Winners by default
Here's the deal. If January 7 rolls around and there still exists some semblance of civilization (damn!), take a trip to -- ugh -- the Galaxy Club. The club itself doesn't have much to recommend it: surly doorguys, a merciless no-ins-and-outs policy, shitty bathrooms (pun fully intended), and a chintzy bar that charges for ice water. The sound system has a reputation and history more squirrely than George W's. But on January 7, you at least won't have to worry about that ins-and-outs trapdoor problem, because every band playing that night is solid, and you won't be tearing off your own ears waiting for the headliners.
So Galaxy can't even spell the names of the acts: In its print ad, "Deathrow Davies" sounds far more menacing than the affable Deathray Davies, perhaps a metal doppelgänger to the affable lads headed up by the ever-affable John Dufilho. And "Chompski?" Try Chomsky -- as in Noam, and as in one of the region's strongest live bands. Galaxy's promoters managed to eke out Budapest One and Adventures of Jet without such errors, but if there's any lineup that best illustrates what this area can turn out musically, it's this one.
As part of Deep Ellum's First Friday series, where you can pay six bucks to hop around eight clubs in the not-so-mean streets of downtown, the Galaxy showcase is the best of the lot and maybe the best show it has staged in months. Despite its otherwise constant fixation with punky little new bands (not that there's anything wrong with that, if you don't mind digging through the endless sludge to find an occasional gem), this night veers toward pop perfection: big, guitar-laden power pop with Jet; clever-clever lush pop with Chomsky; winsome cocktail pop with Deathray; and growling cabaret pop with Budapest One (around here, you gotta get the Denton reps on any bill that considers itself "complete"). This nearly lends a nostalgic tone to Galaxy, which was, once upon a time, one of the only games in town, booking acts as excellent and diverse as Bedhead, Jeremy Enigk, Girls Against Boys, and, of course, the indomitable UFOFU and Funland. Jet, under its earlier monikers Bobgoblin and the Commercials, is certainly not new to Galaxy's stage, though it might not be a stretch to call it estranged: Galaxy's once-muscular ties to big-league local music has seemingly dried up and withered in the wake of Curtain Club and Trees.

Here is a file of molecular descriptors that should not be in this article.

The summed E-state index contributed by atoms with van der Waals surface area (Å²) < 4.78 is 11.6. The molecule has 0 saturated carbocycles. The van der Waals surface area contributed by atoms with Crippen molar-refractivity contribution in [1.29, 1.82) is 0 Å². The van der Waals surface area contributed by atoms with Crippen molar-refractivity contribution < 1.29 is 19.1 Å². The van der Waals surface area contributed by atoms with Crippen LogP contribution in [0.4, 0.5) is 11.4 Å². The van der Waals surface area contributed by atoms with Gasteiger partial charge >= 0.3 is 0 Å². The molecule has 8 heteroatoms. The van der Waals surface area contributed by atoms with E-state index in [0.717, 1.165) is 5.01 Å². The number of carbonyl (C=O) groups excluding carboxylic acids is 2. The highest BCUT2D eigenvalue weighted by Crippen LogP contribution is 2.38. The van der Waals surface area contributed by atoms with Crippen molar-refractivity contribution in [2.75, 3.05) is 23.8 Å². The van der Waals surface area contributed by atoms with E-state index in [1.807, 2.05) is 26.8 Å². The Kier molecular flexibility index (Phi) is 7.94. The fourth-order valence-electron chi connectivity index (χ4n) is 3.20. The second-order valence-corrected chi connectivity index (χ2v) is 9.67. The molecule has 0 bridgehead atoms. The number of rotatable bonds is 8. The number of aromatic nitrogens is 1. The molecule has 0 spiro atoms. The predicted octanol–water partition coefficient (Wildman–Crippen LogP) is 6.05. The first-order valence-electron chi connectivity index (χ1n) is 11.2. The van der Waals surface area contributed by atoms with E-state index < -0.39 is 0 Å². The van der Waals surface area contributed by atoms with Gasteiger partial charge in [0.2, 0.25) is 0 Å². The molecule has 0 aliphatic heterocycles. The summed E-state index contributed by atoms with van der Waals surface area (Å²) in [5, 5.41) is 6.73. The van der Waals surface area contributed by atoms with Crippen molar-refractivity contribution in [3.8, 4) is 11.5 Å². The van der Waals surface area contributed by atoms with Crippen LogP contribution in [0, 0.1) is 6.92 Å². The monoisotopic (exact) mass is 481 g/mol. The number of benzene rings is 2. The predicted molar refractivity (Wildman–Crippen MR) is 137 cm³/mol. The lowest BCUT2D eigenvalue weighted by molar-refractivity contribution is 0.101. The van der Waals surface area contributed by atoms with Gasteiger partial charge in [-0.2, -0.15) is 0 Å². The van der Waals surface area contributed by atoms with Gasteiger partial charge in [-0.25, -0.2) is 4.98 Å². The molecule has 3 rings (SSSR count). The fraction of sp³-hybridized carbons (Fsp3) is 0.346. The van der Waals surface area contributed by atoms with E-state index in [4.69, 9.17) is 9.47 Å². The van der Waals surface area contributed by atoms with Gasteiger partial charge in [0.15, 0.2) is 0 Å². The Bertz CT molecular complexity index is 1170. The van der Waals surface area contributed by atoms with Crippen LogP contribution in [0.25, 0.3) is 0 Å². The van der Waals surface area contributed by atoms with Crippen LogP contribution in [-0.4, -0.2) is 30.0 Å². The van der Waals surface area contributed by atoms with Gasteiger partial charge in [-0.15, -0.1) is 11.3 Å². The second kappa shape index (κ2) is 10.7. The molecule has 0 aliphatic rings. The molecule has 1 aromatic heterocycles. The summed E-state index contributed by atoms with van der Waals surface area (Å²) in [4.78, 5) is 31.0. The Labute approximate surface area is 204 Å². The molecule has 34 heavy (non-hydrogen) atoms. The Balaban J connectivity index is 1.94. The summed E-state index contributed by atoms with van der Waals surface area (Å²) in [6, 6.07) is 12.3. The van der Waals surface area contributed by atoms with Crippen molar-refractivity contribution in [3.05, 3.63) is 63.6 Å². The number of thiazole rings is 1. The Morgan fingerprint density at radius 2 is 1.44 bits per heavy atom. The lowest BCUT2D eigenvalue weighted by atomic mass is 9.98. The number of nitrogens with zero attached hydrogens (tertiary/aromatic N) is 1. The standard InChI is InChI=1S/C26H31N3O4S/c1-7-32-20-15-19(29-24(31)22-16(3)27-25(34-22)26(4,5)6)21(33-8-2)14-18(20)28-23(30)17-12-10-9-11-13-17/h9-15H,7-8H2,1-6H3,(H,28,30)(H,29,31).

If anything, this show could be a heartening kickoff to a new year. While the national music industry seems to have hit an indiscernible, utterly confused slump, the local scene is doing something it hasn't before: It's fortifying itself from the bottom up. This can happen to a local music scene only when the right planets are in place -- plenty of talent, plenty of room to play, but not too much fleeting hype. The bands are all grown up and grinding away, whether fickle fans -- or any major labels -- are there to hear them or not. Local radio isn't playing local music, and there isn't a flavor-of-the-month band drawing record crowds for a few weeks only to be forgotten just as it's putting out its best record.
Every group seems to be occupying its own comfortable space, biding its time as a schizophrenic industry struggles and fails to create a template for a new era. Thing is, the bands have outrun the evil industry and have cashed out their interest in swollen label deals and endless tours. This is giving acts the confidence to speed along under their own momentum. Jet, Chomsky, Deathray Davies, and Budapest One are four to epitomize the new kind of local power bands -- the ones who know how fucking great they are and believe in a more democratic, more liberated future for music, even if they are playing at a God-forsaken hole in the wall.
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